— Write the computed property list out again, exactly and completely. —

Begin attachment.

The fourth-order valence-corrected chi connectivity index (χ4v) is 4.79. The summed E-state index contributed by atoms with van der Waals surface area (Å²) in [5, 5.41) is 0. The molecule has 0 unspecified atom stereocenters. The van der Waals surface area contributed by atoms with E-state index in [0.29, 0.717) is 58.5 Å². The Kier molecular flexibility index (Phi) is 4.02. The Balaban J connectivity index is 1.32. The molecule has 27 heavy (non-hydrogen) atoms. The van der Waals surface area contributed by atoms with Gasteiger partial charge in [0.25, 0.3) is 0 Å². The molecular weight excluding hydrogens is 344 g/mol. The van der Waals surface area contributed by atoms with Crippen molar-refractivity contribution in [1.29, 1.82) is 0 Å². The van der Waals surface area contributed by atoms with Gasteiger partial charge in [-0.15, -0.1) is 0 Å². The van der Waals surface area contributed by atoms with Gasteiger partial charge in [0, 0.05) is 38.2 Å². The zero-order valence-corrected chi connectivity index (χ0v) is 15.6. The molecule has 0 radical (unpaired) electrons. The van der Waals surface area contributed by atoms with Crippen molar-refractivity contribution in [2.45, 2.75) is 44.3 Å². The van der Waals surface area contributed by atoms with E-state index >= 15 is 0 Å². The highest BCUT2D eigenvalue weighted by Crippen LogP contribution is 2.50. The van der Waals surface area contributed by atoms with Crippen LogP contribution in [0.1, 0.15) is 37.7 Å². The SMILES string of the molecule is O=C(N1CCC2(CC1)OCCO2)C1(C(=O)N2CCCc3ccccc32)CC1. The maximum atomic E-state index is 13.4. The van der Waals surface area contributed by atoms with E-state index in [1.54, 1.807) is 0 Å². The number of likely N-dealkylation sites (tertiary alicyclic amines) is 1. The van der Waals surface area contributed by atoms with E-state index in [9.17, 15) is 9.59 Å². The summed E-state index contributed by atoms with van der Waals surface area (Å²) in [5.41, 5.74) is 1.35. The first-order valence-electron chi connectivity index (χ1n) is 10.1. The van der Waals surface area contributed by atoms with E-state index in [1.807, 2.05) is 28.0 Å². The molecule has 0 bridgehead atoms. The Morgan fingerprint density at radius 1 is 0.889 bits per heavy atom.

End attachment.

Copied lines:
The fourth-order valence-corrected chi connectivity index (χ4v) is 4.79. The summed E-state index contributed by atoms with van der Waals surface area (Å²) in [5, 5.41) is 0. The molecule has 0 unspecified atom stereocenters. The van der Waals surface area contributed by atoms with E-state index in [0.29, 0.717) is 58.5 Å². The Kier molecular flexibility index (Phi) is 4.02. The Balaban J connectivity index is 1.32. The molecule has 27 heavy (non-hydrogen) atoms. The van der Waals surface area contributed by atoms with Gasteiger partial charge in [0.25, 0.3) is 0 Å². The molecular weight excluding hydrogens is 344 g/mol. The van der Waals surface area contributed by atoms with Crippen molar-refractivity contribution in [1.29, 1.82) is 0 Å². The van der Waals surface area contributed by atoms with Gasteiger partial charge in [-0.15, -0.1) is 0 Å². The van der Waals surface area contributed by atoms with Gasteiger partial charge in [0, 0.05) is 38.2 Å². The zero-order valence-corrected chi connectivity index (χ0v) is 15.6. The molecule has 0 radical (unpaired) electrons. The van der Waals surface area contributed by atoms with Crippen molar-refractivity contribution in [2.45, 2.75) is 44.3 Å². The van der Waals surface area contributed by atoms with E-state index >= 15 is 0 Å². The highest BCUT2D eigenvalue weighted by Crippen LogP contribution is 2.50. The van der Waals surface area contributed by atoms with Crippen LogP contribution in [0.1, 0.15) is 37.7 Å². The SMILES string of the molecule is O=C(N1CCC2(CC1)OCCO2)C1(C(=O)N2CCCc3ccccc32)CC1. The maximum atomic E-state index is 13.4. The van der Waals surface area contributed by atoms with E-state index in [1.54, 1.807) is 0 Å². The number of likely N-dealkylation sites (tertiary alicyclic amines) is 1. The van der Waals surface area contributed by atoms with E-state index in [9.17, 15) is 9.59 Å². The summed E-state index contributed by atoms with van der Waals surface area (Å²) in [5.41, 5.74) is 1.35. The first-order valence-electron chi connectivity index (χ1n) is 10.1. The van der Waals surface area contributed by atoms with E-state index in [1.807, 2.05) is 28.0 Å². The molecule has 0 bridgehead atoms. The Morgan fingerprint density at radius 1 is 0.889 bits per heavy atom.